Further answer to the defendant's contention rests in the fact that by proving pre-prosecution years' expenditures and income, the Government thus fortified its contention that the defendant's financial resources prior to the prosecution years were such that he could not have amassed a greater store of wealth than that credited to him in the net worth statement. This bolstered the truthfulness of and thus corroborated the postoffense admissions contained in G-243 and thereby established a reasonably firm "starting point" as required by law. Consequently, the Government not only had the right, but, indeed, the duty to offer and introduce evidence relating to pre-prosecution years' income and expenditures which the Government proved for the years 1952 through 1960, all prior to the indictment period (G-325 and 326). A computation of these (G-237) showed an unaccounted-for sum which, obviously, the jury believed was spent during those prior years by the defendant for his and his family's personal living expenses. Such non-deductible expenditures are generally not capable of direct proof.
It is not necessary that corroboration evidence, in and of itself, prove the alleged crime beyond a reasonable doubt or by a preponderance of the evidence. It is necessary only that it bolster the truthfulness of the admissions themselves and thereby, together with the admissions, prove the alleged offense beyond a reasonable doubt. Smith v. United States, 348 U.S. 147, 75 S. Ct. 194, 99 L. Ed. 192 (1954).
Additional answer to defendant's contention presently under consideration is found in counsel's opening remarks to the jury which immediately followed those of the Government. He spoke of income "in the years prior to 1961". He spoke of money "accumulated * * * prior to 1961". He spoke of pre-1961 "savings". He spoke of "moneys for the previous years" expended during the taxable years in question. He spoke of money "accumulated" that is "non-taxable". He spoke of money or savings "put away under your mattress, under your rug, in your safe deposit box, wherever you had it". He spoke of "borrowed money" and he said, "Now, we will show moneys borrowed, we will show moneys accumulated, and we will show these were the moneys that were spent".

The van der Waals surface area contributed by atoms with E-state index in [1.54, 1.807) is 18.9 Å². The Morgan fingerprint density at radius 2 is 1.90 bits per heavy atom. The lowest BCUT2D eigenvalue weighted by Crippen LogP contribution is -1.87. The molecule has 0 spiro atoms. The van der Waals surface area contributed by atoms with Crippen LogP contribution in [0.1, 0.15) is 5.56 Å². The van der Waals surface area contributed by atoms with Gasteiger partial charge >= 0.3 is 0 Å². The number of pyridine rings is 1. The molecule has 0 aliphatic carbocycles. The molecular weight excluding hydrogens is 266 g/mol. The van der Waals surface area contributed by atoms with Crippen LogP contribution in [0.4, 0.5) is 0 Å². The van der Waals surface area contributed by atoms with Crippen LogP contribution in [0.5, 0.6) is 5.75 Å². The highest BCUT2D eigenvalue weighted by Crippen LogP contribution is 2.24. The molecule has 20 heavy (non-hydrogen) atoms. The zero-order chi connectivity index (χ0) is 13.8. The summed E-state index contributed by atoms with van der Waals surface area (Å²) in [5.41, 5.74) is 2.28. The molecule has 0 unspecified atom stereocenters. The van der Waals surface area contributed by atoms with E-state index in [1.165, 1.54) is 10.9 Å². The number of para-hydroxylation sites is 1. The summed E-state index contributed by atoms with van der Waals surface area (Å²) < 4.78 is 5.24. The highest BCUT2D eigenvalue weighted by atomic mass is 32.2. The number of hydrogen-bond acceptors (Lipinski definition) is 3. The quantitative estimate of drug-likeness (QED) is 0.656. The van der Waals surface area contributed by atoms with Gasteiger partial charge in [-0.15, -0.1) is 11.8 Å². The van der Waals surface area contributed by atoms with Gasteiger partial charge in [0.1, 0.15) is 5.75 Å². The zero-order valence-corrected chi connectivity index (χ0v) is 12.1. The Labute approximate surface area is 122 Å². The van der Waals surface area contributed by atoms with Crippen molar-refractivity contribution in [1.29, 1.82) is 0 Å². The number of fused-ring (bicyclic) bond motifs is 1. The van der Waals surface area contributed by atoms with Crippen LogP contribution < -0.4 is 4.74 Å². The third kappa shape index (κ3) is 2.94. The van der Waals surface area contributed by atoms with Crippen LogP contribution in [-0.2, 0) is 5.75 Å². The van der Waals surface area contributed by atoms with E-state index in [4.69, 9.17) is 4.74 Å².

That he didn't do it is of no consequence. That he said it constituted the lead or leads which the Government followed and which, for this and other reasons, resulted in the introduction of the evidence of which the defendant now bitterly complains.
For the purposes of the present argument and inconsistent with the record, the defendant, through his counsel, now states: "It is also extremely vital to note that the defense never contended that it had any cash hoard on hand. On the contrary, the defense, in general, agreed that the starting point for the cash on hand as of January 1, 1961, was exactly what appears on the face of the Government exhibits".
We knew and now know of no such "general agreement". Moreover, it is regrettable that the defendant's position at the inception of the trial was so poorly stated. It is doubtful, but barely possible that weeks of testimony might have been eliminated. Whatever the cost, in time and otherwise, the fact remains that the procedures outlined in Holland were properly followed, "* * * a procedure entirely consistent with the position long espoused by the Government, that its duty is not to convict but to see that justice is done". (348 U.S. p. 136, 75 S. Ct. p. 136) In the light of the "leads" contained in the opening remarks of counsel, "which, if true, would establish the taxpayer's innocence", the Government could not risk the admonition contained in Holland that, absent an investigation of such leads by the Government, "the trial judge may consider them as true and the Government's case insufficient to go to the jury". ( P. 136, 75 S. Ct. p. 135) Here, as there, "The Government's detailed investigation was a complete answer * * *". ( P. 136, 75 S. Ct. p. 136) Taxpayer's income and expenditures for pre-prosecution years were properly admitted.
The defendant contends that the Court erred in admitting into evidence G-304, a document which showed the payment, in a pre-prosecution year, of a fine in the amount of $569.25 and the forfeiture of the sum of $1940.50. Contrary to the record, he once again argues that pre-prosecution year expenditures were improperly admitted since "there was no allegation by the defense of a 'cash hoard' at the starting point of the year in question".